The Villa started the second half as if they were defending a lead.  They increased their work-rate, tightened up their defensive play, and focused on retaining possession.  It worked, and Everton became increasingly frustrated at not getting opportunities to get the three points they needed to help their Europe chances. 

Typical, was Mings’ play early in the half.  Advancing to the halfway line on the left to keep a Villa attack going, he immediately raced back to his own half when possession was lost.  Always alert, he was still able to intercept an errant Everton pass and start a new Villa attack.

Then, a long Mings pass down the left channel saw Watkins out-hustle Godfrey and Holgate and forced Godfrey into giving up a corner.  From the corner, Everton cleared, and Calvert-Lewin was one-on-one with Cash covering for Targett.  Significantly, the England international decided not to try to dribble past Cash and passed back instead.  Later, Calvert-Lewin gained possession on the left wing and once again was one-on-one with Cash.  This time he tried to squeeze around the full back only to lose the battle and for the Villa to gain a goal kick.

Whenever the Villa did lose the ball, they seemed able to easily recover or found that Everton helped them in that regard.  In the 55th minute, Mings made a mess of a header that fell for Richarlison to run onto.  The Villa’s acting captain immediately rushed to cover, and the Everton forward scuffed a shot that went well wide from a tight angle.

It also appeared that Villa were winning all the individual battles.  When Barkley took a short corner to Watkins, the Villa striker froze Allan and then went around him comfortably in the penalty area before rolling a teasing pass across the 6-yard box that caused consternation and desperate defending, but no goal.

Similarly, when Target jumped in front of Iwobi to intercept a pass in the 73rd minute, the Nigerian international’s efforts resulted in a foul being given.  Similarly, when Konsa blocked a Sigurdson shot, the Icelander ended up fouling out of frustration.  When Calvert-Lewin finally got a look at goal, though from well outside the box, he desperately shot wide.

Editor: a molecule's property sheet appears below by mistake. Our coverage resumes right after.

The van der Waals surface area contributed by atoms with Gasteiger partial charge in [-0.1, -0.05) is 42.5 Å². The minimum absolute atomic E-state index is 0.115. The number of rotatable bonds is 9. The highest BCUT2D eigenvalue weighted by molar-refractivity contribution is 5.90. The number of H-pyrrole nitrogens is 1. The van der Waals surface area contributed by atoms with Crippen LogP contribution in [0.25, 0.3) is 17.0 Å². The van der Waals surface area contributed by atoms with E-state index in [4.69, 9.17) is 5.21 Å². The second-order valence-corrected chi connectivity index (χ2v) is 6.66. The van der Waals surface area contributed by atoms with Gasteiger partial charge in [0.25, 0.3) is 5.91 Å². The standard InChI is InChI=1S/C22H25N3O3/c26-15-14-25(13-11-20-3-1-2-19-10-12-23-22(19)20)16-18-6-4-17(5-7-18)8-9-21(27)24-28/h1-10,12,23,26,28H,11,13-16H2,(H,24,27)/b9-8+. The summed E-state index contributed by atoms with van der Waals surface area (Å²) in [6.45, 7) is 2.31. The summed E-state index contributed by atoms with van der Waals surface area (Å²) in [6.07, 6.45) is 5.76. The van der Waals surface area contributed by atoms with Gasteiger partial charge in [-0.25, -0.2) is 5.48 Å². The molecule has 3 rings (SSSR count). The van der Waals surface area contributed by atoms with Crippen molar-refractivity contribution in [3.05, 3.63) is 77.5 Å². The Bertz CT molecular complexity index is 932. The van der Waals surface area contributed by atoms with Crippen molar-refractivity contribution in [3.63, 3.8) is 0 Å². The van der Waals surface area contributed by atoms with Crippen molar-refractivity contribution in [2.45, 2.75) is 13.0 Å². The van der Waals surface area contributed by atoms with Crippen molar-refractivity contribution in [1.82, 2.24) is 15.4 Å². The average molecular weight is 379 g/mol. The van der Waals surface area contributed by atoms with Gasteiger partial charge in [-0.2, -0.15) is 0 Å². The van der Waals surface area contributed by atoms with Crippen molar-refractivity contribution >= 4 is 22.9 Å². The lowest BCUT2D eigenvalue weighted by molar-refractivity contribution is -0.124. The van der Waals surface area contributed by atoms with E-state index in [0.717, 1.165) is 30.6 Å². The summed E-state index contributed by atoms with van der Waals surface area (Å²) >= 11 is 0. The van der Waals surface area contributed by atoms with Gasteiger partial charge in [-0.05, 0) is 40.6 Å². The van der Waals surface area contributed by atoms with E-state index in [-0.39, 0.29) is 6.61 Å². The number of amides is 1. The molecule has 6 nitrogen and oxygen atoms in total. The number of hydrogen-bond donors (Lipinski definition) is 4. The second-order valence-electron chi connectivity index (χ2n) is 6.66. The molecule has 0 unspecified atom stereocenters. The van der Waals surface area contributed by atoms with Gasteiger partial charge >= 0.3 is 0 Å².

Then Villa showed Everton how to create and finish a goal.  First, Luiz intercepted a pass on the left at the halfway line.  He fed Cash, who fed McGinn, who immediately found Traoré on the right wing.  The Villa winger headed inside with the ball on his left foot, looking as if he might fancy a long-range shot or a cross before he noted that El Ghazi was well situated just outside the penalty area on the left.

A running pass skimmed over to his teammate who was well poised to receive.  El Ghazi took the ball on his left foot and adjusted to shoot the ball with his right foot.  When Seamus Coleman set himself to block the shot, he only helped the shooter.  Now El Ghazi had a guide around which to curve the shot to the right post.  Pickford dove, but the shot was too hard, too curved, and too far away for the goalie to have a chance of stopping.  Everton 1, Aston Villa 2, in the 81st minute and Villa had all the marbles.

Everton did not give up, but they never threatened, and it appeared that if either team was going to make it to the Europa Cup it would be Villa.  If a derby win set the Villa up to win in Lancashire, then perhaps winning in Lancashire may have set them up to win on Sunday at home against a Manchester team. What better time to face Man U?

ASTON VILLA (4-2-3-1): Emiliano Martinez; Matty Cash, Ezri Konsa, Tyrone Mings, Matt Targett; Bertrand Traoré, John McGinn, Ross Barkley, Douglas Luiz, Anwar El Ghazi, Ollie Watkins

SUBS: Heaton, Elmohamady, Hause, Jacob Ramsey (s, 88’), Engels, Davis (s, 90+2’), Nakamba, Wesley, Philogene-Bidace

Everton (4-2-3-1): Pickford, Coleman, Godfrey, Holgate, Digne, Allan, Andre Gomes, Iwobi, Sigurdsson, Richarlison, Calvert-Lewin

SUBS: Keane, Delph (s, 70’), King (s 82’), Mina, Nkounkou, Bernard (s, 76’), Davies, Virginia, Olsen